A Discussion About (Mostly) Books as They Relate to a Theme of Contemporary Interest

Tomorrow’s epidemic of forgetting, today

Too often we get caught up in the utilitarian aspects of the apocalypse. We wonder what we will need—canned goods, shotguns, bars of gold, hand sanitizer?—as though imagining a video game, as though the right items will help us make it past Level End-of-the-World. What we don’t ask is what memories we will need to make it through the end of days, how we will safeguard the past.

Perhaps we don’t ask these kinds of questions because so many of our fantasies of the apocalypse come with the hope of a clean slate. Most people will die, and those that remain will face a hard existence, but they will be free to walk away from their old lives and reinvent themselves. It’s a fantasy as old as Genesis: with a big enough flood, one gets to start over completely. All of Noah’s bad credit and debts, the embarrassing things his coworkers know about him, the lies he told his first girlfriend and never got around to correcting—all those vanish with enough rain and destruction.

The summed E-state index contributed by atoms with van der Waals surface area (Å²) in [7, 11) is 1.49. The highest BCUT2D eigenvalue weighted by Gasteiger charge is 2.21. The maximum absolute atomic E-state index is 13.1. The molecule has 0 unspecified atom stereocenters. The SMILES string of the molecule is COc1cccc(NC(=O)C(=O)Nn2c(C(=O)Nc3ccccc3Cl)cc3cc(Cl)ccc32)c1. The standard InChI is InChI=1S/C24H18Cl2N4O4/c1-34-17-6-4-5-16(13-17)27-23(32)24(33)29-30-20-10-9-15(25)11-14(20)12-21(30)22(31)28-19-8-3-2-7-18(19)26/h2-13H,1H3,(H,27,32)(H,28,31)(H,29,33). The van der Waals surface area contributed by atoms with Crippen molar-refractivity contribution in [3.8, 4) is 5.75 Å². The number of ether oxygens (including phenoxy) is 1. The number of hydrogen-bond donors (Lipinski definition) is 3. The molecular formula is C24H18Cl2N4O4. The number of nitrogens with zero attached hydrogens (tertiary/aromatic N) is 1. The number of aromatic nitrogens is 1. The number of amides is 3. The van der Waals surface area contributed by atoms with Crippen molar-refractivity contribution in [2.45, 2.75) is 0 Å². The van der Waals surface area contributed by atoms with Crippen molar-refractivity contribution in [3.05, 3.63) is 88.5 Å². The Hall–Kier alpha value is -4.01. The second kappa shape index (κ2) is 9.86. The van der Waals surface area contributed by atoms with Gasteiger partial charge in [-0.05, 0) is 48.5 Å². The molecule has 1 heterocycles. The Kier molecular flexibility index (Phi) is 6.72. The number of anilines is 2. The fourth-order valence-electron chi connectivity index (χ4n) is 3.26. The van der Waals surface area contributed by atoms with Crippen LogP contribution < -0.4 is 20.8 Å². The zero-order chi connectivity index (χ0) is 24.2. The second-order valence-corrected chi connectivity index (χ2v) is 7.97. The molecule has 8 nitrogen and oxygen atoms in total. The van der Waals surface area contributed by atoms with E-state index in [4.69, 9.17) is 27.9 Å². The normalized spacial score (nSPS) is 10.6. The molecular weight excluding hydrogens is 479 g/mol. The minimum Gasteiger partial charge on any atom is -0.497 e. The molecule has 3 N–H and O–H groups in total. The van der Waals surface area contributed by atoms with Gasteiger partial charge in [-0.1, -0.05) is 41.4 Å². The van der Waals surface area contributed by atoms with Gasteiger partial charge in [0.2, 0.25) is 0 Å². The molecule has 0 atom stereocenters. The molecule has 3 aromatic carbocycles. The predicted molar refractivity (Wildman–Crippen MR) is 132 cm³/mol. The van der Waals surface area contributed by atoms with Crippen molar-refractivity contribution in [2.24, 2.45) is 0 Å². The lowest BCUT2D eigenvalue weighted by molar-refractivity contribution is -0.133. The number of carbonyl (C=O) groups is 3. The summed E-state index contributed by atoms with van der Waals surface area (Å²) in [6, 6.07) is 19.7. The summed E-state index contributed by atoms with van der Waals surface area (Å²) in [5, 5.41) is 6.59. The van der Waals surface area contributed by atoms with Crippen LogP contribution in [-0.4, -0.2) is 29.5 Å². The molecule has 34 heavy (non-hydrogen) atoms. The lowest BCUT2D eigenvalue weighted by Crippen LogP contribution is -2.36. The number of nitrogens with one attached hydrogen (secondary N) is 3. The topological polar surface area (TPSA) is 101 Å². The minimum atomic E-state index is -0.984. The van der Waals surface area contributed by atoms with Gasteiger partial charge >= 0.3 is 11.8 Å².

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Colin Dickey is the author of two books of nonfiction, Cranioklepty and Afterlives of the Saints, and is currently working on a book about ghosts.

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